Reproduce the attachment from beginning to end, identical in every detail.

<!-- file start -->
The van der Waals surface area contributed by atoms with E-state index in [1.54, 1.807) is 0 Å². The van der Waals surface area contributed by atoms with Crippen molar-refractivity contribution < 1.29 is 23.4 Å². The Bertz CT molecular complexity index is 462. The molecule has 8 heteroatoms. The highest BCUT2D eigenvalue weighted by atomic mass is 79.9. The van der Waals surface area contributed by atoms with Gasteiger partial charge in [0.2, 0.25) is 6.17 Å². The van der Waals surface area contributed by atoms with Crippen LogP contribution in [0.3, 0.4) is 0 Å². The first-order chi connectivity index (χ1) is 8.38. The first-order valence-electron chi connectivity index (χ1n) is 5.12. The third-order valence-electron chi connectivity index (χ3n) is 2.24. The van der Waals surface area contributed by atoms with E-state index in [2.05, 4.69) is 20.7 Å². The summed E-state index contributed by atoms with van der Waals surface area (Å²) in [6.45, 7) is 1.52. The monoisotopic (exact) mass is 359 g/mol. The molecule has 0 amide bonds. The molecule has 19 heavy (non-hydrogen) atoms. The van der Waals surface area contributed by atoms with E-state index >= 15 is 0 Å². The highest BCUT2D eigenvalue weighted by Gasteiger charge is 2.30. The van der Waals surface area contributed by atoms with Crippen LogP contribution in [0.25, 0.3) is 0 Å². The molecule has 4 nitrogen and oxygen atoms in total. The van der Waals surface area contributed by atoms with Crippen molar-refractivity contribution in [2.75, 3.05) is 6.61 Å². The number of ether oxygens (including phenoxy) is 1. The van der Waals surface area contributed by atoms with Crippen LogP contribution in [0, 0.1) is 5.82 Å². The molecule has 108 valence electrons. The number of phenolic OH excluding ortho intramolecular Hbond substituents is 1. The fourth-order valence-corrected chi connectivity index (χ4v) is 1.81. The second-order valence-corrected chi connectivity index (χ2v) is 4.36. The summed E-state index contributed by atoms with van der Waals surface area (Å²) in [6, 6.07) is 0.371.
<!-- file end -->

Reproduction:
The van der Waals surface area contributed by atoms with E-state index in [1.54, 1.807) is 0 Å². The van der Waals surface area contributed by atoms with Crippen molar-refractivity contribution < 1.29 is 23.4 Å². The Bertz CT molecular complexity index is 462. The molecule has 8 heteroatoms. The highest BCUT2D eigenvalue weighted by atomic mass is 79.9. The van der Waals surface area contributed by atoms with Gasteiger partial charge in [0.2, 0.25) is 6.17 Å². The van der Waals surface area contributed by atoms with Crippen LogP contribution in [0.3, 0.4) is 0 Å². The first-order chi connectivity index (χ1) is 8.38. The first-order valence-electron chi connectivity index (χ1n) is 5.12. The third-order valence-electron chi connectivity index (χ3n) is 2.24. The van der Waals surface area contributed by atoms with E-state index in [2.05, 4.69) is 20.7 Å². The summed E-state index contributed by atoms with van der Waals surface area (Å²) in [6.45, 7) is 1.52. The monoisotopic (exact) mass is 359 g/mol. The molecule has 0 amide bonds. The molecule has 19 heavy (non-hydrogen) atoms. The van der Waals surface area contributed by atoms with E-state index >= 15 is 0 Å². The highest BCUT2D eigenvalue weighted by Gasteiger charge is 2.30. The van der Waals surface area contributed by atoms with Crippen LogP contribution in [0.25, 0.3) is 0 Å². The molecule has 4 nitrogen and oxygen atoms in total. The van der Waals surface area contributed by atoms with Crippen molar-refractivity contribution in [2.75, 3.05) is 6.61 Å². The number of ether oxygens (including phenoxy) is 1. The van der Waals surface area contributed by atoms with Crippen LogP contribution in [0, 0.1) is 5.82 Å². The molecule has 108 valence electrons. The number of phenolic OH excluding ortho intramolecular Hbond substituents is 1. The fourth-order valence-corrected chi connectivity index (χ4v) is 1.81. The second-order valence-corrected chi connectivity index (χ2v) is 4.36. The summed E-state index contributed by atoms with van der Waals surface area (Å²) in [6, 6.07) is 0.371.